THE Bass Coast Specialist School has been awarded a $10,000 Rebel voucher for their students’ work creating a short film about inclusion in Bass Coast.
The students worked on the film every Friday morning for one term with Drift Media’s Mick Green.
During the first few weeks, students brainstormed ideas and learnt how to operate the cameras.
Soon enough they were visiting local beaches and parks to record footage.
Mick installed a camera rig on student Bohe May’s electric wheelchair so he could move around the beach and record his surroundings.
“We needed a practical camera that would work on the chair,” Mick said.
“Bohe controlled it from the iPad and we were using a 4K steady cam so he could get smooth running shots.”
The journey to create the film also boosted students’ self-confidence.
Bohe said all he had to do was drive around and move the camera.
“One day people in wheelchairs might be cameramen,” Bohe said.
“You just need to pop the idea into people’s heads.”
Bass Coast Specialist School teacher Robert Sands said students were learning skills which related to the school curriculum.
Students learnt how to adjust camera settings including f-stops, ISO and frames per second.
“It helps to get them to plan what they’re doing, and building up their skills through acting, thinking and planning, and working things out in a sequence,” Robert said.
“It’s challenged us all about making films – students and staff.”
Mick said the school wouldn’t have been able to win the Most Online Votes award if it wasn’t for the community support, including the Bass Coast Shire Council.
“Without their funding, this may not have gone ahead,” Mick said.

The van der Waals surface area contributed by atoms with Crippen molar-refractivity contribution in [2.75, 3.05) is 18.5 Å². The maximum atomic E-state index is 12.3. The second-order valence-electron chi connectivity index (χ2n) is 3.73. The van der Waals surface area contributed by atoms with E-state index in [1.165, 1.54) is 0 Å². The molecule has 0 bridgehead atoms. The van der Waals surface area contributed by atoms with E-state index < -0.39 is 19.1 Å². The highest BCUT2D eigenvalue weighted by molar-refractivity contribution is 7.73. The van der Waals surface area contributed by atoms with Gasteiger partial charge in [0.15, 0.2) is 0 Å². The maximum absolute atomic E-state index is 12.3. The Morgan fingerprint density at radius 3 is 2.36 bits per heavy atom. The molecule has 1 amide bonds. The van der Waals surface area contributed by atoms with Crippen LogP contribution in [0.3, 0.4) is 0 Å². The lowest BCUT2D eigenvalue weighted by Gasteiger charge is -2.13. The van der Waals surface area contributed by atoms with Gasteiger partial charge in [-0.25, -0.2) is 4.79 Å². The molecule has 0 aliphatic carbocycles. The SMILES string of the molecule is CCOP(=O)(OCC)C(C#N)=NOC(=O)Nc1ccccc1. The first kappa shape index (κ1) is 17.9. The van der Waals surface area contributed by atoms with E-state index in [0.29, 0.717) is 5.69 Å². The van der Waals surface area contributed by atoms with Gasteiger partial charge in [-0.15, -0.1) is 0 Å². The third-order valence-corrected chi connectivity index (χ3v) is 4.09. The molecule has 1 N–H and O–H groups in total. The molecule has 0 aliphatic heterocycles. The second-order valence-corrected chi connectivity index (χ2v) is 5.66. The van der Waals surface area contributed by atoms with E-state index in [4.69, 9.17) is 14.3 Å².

The film received more than 50 comments online and was watched more than 1500 times.
“They nailed it, Wonthaggi’s got international stars right here,” Mick said.
“The film has a legacy that other students will benefit from for a long time to come,” he said.
“And with $10,000, we could have a room full of footballs,” Mick joked.
After the students had enough footage, they worked together to edit it into a short film and added voice-overs.
“It starts that chat about inclusion and allowing everyone to have their say.”
While some of the students admitted they didn’t love hearing their own voices, they were able to match up their words with the scenery to create an engaging film.
The students submitted their film to the Focus on Ability Short Film Festival and after comments and votes poured in for the students’ film, Bohe May and his mother were offered free flights to Sydney to go to the awards’ ceremony.
Mick Green also attended the ceremony, the three of them scoring front-row seats so they could hear the $10,000 announcement close-up.
“The next big thing is working out what to do with the money,” Mick said.
The Bass Coast Specialist School film will be shown in New Zealand, Africa, New York and Adelaide.
The students are keen to use their camera and editing skills again, to possibly create another short film next year, or become YouTubers.
As for tips for other future filmmakers, Bohe says, “If they want to do it, have a go and try your best.”
To watch the award-winning film, go to www.focusonability.com.au/FOA/films/We_Are_Here_1263.html
Bass Coast students are cinematic stars